"Oh, now, Li Po, for God's sake, let you not be composing poems on me, for 't is you have the bitter tongue. Promise me now, and I 'll save him. We'll send for the keeper of the khan's drums."

And they sent for the keeper, and Sanang gave a message to be put on the Speaking Drums.

"Let you now," he told his helper, "get me the Distant Ears."

And the helper brought him the Golden Ears, which were the like of a great bird's wings, and he put them on his head and he listened.

"I hear the drums of the battlements," he said, ". . and I hear the Drums of the Hill of Graves

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And he listened a while, and Golden then she cried. She caught Li Po's Bells was white.

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hand and laughed again and again she cried. Sanang shook his head to get out of his ears the deafening noises of the world. And Li Po smiled out of

"Those would be the drums of Yung his sad eyes. Chang

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"I think I'll go and write a marriage

"I hear the Drums of Kia Yu Kwan," song, Golden Bells." he said.

"Whom will you write the marriage

"Yes, Sanang, yes." Little Golden song for, Li Po?” Bells was one quiver of fear.

"I hear the Drums of the Convent of the Red Monks," said Sanang. "I hear drums calling the Tatar tribes

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"I'll write it for you, Golden Bells." "But I'm not going to be married, Li Po. There is no one. I love no one, Li Po. I do not. I do not, indeed."

"Then take your lute and sing me the 'Song of the Willow Branches,'

"Yes, Sanang. Oh, hurry, Sanang! which is the saddest song in the world." hurry!"

He listened a little while longer, and then he took off the Distant Ears.

She shook her head, and blushed.
"I cannot sing that song, Li Po. I
don't feel like singing that song.'
"Then I must write you another

"Your man 's saved," he said.
Then little Golden Bells laughed and song, little Golden Bells

(The end of the second part of Messer Marco Polo)

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The Wise Woman


She must be rich who can forego
An hour so jeweled with delight;

She must have treasuries of joy

That she can draw on day and night;

She must be sure of heaven itself.
Or is it only that she feels
How much more safe it is to lack

A thing that fate so often steals?

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The Italian Fascisti

Who They Are and What Their Aim Is By GIUSEPPE PREZZOLINI

TALY is a democracy ruled by public opinion. I make the observation, for the benefit of Americans especially, to emphasize the fact that we are not, like the people of the United States, a democracy ruled by political parties. The distinction here is a fundamental one. The great movements of popular feeling in the United States eventually find their expression in the two leading parties, Democratic and Republican, which keep their names, but change their platforms and their war-cries from election to election. The will of the American people is worked out through the machinery of its Government.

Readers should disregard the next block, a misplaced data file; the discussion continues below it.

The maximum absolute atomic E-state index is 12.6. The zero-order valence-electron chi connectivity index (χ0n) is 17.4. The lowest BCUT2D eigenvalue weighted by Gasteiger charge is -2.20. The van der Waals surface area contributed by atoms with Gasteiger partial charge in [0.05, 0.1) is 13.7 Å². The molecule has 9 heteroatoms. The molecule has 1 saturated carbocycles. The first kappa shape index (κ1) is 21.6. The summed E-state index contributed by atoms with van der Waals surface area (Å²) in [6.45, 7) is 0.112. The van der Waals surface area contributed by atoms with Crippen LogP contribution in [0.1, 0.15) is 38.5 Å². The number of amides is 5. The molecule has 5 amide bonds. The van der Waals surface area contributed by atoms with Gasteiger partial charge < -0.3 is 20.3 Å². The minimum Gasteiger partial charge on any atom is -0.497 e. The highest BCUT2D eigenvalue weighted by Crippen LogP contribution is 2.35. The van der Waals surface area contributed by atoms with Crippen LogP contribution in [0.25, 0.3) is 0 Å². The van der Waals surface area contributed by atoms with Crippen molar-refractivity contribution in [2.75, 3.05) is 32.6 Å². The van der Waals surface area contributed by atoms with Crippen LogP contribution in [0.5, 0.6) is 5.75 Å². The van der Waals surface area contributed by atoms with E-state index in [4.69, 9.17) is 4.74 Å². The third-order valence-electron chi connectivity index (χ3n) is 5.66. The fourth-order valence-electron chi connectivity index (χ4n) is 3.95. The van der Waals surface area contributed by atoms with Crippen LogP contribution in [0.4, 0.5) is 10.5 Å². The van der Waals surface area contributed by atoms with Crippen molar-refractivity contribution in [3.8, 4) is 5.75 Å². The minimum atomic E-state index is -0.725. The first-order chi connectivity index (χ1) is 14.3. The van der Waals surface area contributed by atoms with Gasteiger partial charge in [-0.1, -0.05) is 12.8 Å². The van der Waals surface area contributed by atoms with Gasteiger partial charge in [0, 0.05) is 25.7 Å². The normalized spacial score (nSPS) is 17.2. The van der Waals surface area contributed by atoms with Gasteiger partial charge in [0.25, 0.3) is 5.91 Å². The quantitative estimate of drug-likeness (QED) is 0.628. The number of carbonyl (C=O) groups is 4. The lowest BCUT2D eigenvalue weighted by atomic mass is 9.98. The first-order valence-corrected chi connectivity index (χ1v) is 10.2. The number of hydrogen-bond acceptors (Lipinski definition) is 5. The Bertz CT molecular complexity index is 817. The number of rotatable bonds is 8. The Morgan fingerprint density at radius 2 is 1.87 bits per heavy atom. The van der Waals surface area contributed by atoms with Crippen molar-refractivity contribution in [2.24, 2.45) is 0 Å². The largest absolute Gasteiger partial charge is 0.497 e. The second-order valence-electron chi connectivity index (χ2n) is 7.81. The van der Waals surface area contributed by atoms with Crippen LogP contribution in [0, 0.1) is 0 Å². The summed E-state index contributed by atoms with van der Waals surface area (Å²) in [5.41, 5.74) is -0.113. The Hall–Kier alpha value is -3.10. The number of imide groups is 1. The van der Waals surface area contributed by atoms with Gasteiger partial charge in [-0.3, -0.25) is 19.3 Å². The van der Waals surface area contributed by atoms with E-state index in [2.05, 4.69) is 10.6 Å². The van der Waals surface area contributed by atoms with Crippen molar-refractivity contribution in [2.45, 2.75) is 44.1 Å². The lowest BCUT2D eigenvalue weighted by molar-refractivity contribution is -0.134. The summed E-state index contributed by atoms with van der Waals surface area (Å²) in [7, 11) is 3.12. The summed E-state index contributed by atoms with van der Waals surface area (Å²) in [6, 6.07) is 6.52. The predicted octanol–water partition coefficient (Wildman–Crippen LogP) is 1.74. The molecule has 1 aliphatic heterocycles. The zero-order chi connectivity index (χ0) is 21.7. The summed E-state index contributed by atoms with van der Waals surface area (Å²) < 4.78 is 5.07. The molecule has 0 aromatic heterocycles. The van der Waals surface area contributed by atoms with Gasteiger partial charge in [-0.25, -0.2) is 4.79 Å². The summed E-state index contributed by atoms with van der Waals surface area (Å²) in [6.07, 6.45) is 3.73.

There is no such intimate connection between the Italian Government and the Italian people. In the American sense political parties do not exist in Italy. Only two political groups, the Socialist and the Clerical, have, from the definiteness of their principles and the relative weakness of their forces, anything approaching the organization of the American political party.

In reality the Italian Government is merely an administrative organism, a bureaucracy charged with managing the various departments of public service police, railroads, posts and telegraphs, customs, schools, tobacco, charities, and so on. As such it is a body of separate interests, the interests of patronage, toward which the public

at large is suspicious when not actually hostile. In Italian political elections, whatever the minor, the temporary issues, the major issue is inevitably patronage, an affair, therefore, of the office-holder or the prospective officeholder.

Americans were doubtless much surprised that in the last two elections, when Italy was a seething hotbed of passionate agitation, hardly fifty per cent. of the electorate went to the polls. To us that seems quite natural, for the Italian public does not look to its Government for civic leadership. The Government is never more than an arbiter between the great factions in public opinion, which expresses itself independently of the political bureaucracy when not in open opposition to it.

So, when looked at from abroad, and especially from a fully evolved democracy like the United States, Italy seems frequently on the verge of revolution. The Italian people is up in arms on this issue or that, while the Government stands by as an idle spectator. Patriots seize Fiume, workers seize their factories, Fascisti finally go romping up and down the peninsular at will; then, suddenly, in a day or two, a week or two, everything is over: the revolution has not come off. The foreign critic is mystified.

The fact is that in every such case a great battle has been fought in Italian